With the North Carolina General Assembly’s long session now concluded, legislation that would have required all health insurance companies in the state to cover the diagnosis and treatment of autism won’t become law this year.
But the Autism Society of North Carolina, a nonprofit advocacy group based in Raleigh, says the complementary Senate and House bills in committee could be revisited during the General Assembly’s short session beginning around in May 2012. ...
In addition to cost issues, opposition to the proposed legislation has come from Blue Cross and Blue Shield of North Carolina, the largest health insurance provider in the state with about 3.7 million customers. The health insurer maintains that the legislation is unnecessary because BCBSNC already provides coverage of the diagnosis and treatment of autism.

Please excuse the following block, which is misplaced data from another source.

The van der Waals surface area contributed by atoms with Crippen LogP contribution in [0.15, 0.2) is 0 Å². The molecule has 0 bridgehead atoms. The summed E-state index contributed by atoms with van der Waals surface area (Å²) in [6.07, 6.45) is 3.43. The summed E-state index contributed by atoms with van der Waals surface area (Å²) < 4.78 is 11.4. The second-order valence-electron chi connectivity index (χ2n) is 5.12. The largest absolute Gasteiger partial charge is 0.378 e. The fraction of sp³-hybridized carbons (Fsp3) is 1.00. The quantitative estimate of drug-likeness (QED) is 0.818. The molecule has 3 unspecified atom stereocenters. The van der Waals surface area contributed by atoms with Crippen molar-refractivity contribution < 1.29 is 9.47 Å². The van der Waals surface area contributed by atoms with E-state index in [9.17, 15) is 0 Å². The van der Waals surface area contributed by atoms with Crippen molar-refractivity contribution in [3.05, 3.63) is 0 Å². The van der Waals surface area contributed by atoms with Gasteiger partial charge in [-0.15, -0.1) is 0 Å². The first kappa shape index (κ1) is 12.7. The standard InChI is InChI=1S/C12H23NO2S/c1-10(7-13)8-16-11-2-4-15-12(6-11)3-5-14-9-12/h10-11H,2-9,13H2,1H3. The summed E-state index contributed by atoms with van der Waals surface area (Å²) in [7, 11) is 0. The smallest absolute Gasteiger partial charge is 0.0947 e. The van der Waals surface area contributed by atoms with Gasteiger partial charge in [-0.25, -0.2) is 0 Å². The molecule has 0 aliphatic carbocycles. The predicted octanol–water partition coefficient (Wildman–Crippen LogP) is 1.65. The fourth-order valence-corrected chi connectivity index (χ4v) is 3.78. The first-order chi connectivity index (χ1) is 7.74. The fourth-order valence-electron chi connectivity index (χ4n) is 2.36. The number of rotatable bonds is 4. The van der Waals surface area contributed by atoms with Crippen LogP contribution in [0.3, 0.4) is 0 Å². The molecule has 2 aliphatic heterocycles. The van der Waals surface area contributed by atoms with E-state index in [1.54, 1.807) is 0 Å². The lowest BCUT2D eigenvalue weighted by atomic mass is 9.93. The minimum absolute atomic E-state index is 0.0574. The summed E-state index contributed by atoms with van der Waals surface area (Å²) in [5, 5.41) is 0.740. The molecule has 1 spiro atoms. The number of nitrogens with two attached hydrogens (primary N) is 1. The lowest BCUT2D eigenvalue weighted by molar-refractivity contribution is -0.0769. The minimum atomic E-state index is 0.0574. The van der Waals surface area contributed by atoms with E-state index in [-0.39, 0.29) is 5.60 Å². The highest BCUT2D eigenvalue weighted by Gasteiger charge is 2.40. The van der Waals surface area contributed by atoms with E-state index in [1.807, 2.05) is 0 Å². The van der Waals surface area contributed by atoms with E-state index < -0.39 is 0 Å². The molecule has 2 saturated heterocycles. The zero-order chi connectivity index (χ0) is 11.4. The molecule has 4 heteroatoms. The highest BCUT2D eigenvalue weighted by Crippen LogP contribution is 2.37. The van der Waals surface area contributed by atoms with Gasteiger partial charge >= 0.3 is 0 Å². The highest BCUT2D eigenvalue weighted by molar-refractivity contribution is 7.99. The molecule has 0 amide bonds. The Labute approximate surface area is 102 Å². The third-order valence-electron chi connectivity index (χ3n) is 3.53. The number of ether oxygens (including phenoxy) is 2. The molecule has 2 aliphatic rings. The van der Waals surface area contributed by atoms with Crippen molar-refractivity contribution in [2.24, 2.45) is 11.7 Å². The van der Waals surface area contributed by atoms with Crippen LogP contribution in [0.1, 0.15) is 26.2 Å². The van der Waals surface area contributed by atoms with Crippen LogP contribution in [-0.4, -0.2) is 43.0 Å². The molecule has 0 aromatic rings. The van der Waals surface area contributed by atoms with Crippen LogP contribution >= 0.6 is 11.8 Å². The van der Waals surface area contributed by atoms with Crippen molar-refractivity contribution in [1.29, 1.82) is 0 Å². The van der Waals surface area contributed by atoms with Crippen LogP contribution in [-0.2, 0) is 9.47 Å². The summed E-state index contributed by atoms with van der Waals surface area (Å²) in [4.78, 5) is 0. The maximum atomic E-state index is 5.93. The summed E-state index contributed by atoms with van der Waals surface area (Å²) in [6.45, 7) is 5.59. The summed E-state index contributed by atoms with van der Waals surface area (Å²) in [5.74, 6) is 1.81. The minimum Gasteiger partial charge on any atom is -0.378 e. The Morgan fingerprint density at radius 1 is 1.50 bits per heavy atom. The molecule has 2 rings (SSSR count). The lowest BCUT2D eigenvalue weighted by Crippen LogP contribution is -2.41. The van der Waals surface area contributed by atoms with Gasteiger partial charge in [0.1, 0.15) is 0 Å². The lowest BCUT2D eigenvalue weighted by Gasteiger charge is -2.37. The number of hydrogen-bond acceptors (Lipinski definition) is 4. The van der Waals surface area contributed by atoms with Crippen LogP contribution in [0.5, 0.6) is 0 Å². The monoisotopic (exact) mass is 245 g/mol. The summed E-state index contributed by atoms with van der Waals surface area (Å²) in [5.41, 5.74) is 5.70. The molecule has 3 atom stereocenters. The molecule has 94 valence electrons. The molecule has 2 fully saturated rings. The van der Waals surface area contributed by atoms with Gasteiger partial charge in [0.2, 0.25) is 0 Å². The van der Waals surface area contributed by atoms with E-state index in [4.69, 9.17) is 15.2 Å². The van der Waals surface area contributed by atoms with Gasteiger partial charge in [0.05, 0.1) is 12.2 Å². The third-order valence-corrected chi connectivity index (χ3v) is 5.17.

But a point of difference relates to applied behavior analysis, or ABA, therapy for people with autism. The insurance company’s medical directors have determined ABA therapy is educational rather than medical. Others like the Autism Society of North Carolina disagree, saying medical research has indicated that ABA therapy is a medical and not educational treatment.
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